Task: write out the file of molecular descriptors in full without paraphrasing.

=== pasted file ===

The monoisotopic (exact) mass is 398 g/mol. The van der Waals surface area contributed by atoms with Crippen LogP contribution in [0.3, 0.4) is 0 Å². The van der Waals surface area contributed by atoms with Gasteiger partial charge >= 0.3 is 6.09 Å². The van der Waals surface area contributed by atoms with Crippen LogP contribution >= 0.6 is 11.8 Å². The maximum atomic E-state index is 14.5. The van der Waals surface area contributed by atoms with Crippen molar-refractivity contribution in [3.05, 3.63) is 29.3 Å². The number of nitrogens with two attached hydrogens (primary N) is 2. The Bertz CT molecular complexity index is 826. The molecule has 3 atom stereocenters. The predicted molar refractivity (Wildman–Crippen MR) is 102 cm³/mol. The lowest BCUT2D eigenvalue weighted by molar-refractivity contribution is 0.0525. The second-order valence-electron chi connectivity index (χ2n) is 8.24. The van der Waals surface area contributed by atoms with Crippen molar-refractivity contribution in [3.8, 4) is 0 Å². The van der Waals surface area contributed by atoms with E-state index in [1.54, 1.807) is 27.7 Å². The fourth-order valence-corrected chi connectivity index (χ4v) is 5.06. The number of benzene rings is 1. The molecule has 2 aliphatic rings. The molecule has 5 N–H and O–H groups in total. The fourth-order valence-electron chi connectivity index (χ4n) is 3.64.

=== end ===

The monoisotopic (exact) mass is 398 g/mol. The van der Waals surface area contributed by atoms with Crippen LogP contribution in [0.3, 0.4) is 0 Å². The van der Waals surface area contributed by atoms with Gasteiger partial charge >= 0.3 is 6.09 Å². The van der Waals surface area contributed by atoms with Crippen LogP contribution >= 0.6 is 11.8 Å². The maximum atomic E-state index is 14.5. The van der Waals surface area contributed by atoms with Crippen molar-refractivity contribution in [3.05, 3.63) is 29.3 Å². The number of nitrogens with two attached hydrogens (primary N) is 2. The Bertz CT molecular complexity index is 826. The molecule has 3 atom stereocenters. The predicted molar refractivity (Wildman–Crippen MR) is 102 cm³/mol. The lowest BCUT2D eigenvalue weighted by molar-refractivity contribution is 0.0525. The second-order valence-electron chi connectivity index (χ2n) is 8.24. The van der Waals surface area contributed by atoms with Crippen molar-refractivity contribution in [3.8, 4) is 0 Å². The van der Waals surface area contributed by atoms with E-state index in [1.54, 1.807) is 27.7 Å². The fourth-order valence-corrected chi connectivity index (χ4v) is 5.06. The number of benzene rings is 1. The molecule has 2 aliphatic rings. The molecule has 5 N–H and O–H groups in total. The fourth-order valence-electron chi connectivity index (χ4n) is 3.64.